Rise in Childfree Gen Xers: Challenging a Rationale

Check out some new data on the childfree: a study conducted by the Center for Work-Life Policy of 3000 Gen X men and women indicates that 43% of college educated Gen X women (ages 33-46) are child-free, “despite about three-quarters of them being in “long-term relationships and living with their partners.”

How do the researchers explain it? Get a load of this:

…they suggest that the reason many of those in their 30s and 40s are “childless” is because “this generation might have had too much choice.” That their “choices to focus on work has left many of them without a family of their own.”

The researchers seem to believe that women’s focus on their career has led to many of them being “childless.”

I have to challenge the idea that a career focus is the reason Gen X women are choosing not to include motherhood in their adult lives.

Sure, with more education women do realize they do have more choices in life, parenthood being one of them—it’s not a given but an option. However, it is not a matter of “too” many choices, but a realization that one has a choice when it comes to having kids.

Saying they have too many choices seems to reflect a mindset that if they had fewer choices more would choose to have kids, which is what they should  be doing.  So –what, we should be sending the message to young women they don’t have many choices in life so maybe they will have more kids? Talk about patriarchal thinking.

More people are not having kids by choice as awareness of the choice has grown, and how the number of people acting on that awareness has grown with each generation since the 70s. While getting pressure to have children remains, Gen X may be experiencing lesser amounts than generations before. As one 44 year old childfree woman is quoted in the article-she believes that “I’m part of the first generation of women where there actually wasn’t that much pressure to have children.”

As the numbers grow and pressure lessens, it is just easier to realize one’s true level of desire to become a parent. More people can look honestly at whether parenthood is something they truly want.  I ask these researchers — Could these numbers just mean that the women have decided it is not something they want? Why isn’t that enough?

Even if a woman doesn’t have kids because she puts her career first, what does this say about her desire to have children? It’s just not that high, or not there at all.

I hope when the whole study is released there will be more accurate thinking about why more Gen Xers are not having children, besides seeing the data through old paternalistic models.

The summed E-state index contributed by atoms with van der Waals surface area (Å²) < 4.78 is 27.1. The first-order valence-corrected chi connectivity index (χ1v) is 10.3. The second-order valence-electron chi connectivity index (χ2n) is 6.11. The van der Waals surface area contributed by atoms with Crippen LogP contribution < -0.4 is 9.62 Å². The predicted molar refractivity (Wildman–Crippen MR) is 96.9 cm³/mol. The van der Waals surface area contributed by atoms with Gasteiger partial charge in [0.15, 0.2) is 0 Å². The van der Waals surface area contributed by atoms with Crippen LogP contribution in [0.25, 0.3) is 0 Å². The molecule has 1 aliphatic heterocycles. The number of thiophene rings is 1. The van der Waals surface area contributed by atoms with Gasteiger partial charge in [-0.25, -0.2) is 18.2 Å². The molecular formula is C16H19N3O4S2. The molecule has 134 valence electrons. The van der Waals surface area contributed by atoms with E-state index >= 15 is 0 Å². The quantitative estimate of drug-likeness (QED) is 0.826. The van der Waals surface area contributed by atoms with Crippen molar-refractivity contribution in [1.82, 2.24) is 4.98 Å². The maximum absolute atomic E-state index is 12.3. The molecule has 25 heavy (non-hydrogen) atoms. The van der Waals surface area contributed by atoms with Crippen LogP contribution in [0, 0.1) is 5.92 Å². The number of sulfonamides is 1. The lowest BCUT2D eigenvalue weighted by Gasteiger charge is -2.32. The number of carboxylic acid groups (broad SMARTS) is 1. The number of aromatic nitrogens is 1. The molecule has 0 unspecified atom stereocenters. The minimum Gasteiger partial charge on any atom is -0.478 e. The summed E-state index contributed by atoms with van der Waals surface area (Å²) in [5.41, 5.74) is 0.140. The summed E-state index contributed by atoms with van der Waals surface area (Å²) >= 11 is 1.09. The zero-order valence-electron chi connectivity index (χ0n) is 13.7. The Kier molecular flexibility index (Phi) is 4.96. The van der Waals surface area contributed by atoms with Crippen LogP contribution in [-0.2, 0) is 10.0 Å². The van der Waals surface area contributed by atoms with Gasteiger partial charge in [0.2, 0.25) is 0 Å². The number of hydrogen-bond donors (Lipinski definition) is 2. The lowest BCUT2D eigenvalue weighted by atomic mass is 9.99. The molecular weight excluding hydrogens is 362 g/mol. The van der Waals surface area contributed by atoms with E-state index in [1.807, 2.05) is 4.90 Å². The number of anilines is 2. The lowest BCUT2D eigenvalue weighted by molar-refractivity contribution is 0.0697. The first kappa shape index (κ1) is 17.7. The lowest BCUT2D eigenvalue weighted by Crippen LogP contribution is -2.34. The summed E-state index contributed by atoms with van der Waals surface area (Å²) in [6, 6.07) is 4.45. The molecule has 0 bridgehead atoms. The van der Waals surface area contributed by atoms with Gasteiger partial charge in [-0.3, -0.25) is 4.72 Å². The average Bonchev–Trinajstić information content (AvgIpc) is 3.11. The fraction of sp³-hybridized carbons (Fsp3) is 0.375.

These numbers also make me wonder how they dovetail with recent Pew research that indicates an uptick in educated women 40-44 starting to have children. Is the 43% more women who don’t have them now, but will, say, later in their late 40s, for example? Or does it reflect quite the rise in childfree lifestyle in this generation?

We’ll see. One thing for sure, this article is an example of how there is increased prevalence of the choice, but far from full fledged acceptance.

What do you make of this research?

Childfree Gen Xers out there –  Do you agree that your generation is the first in which there isn’t as much pressure to have children?

20 thoughts on “Rise in Childfree Gen Xers: Challenging a Rationale

  1. I am also a Milennial/Gen Y-er. Of all mine and my husband’s friends who have been married the past 5 years (we just celebrated our 5th anniversary) all but 4 couples were either expecting at their weddings or had a child before their first anniversary. And not a single “shotgun” wedding among them. It almost seems like a backlash against the childfree couples 15-20 years older than we are. We now remain 1 of the 2 who have not had children.

    Disclaimer: a good portion of our friends are military and the high number of children may be due to the high number of deployments in recent years and the likelihood of some people not coming back.

  2. I’m a Millennial/Gen-Yer but a fairly large percentage of my Gen-X friends do not have children. I think that this is going to become more common with succeeding generations (and I also think that those who do have kids will continue to have fewer of them later in life.)

    Having kids is truly an option now instead of something people feel they have to do. This is a very good thing! Taking care of another human being for 18+ years is far too important of a task to take on because you think you ought to want to do it.

    1. Hi Lydia, I hope you are right and that CF Millen/X/Y will just continue to be more common, a reflection that we are on our way to finally having it no longer be a “supposed to”! ~L

  3. I suppose I fall into the Gen Y as well (was never good at keeping up with these labels haha) and quite a few of people from my graduating high school class have kids, and many of them have more than one. There are plenty who don’t have any children, as well, though I can’t say for sure whether they’ve made the childfree choice or just haven’t had any kids YET. There’s still plenty of time for them.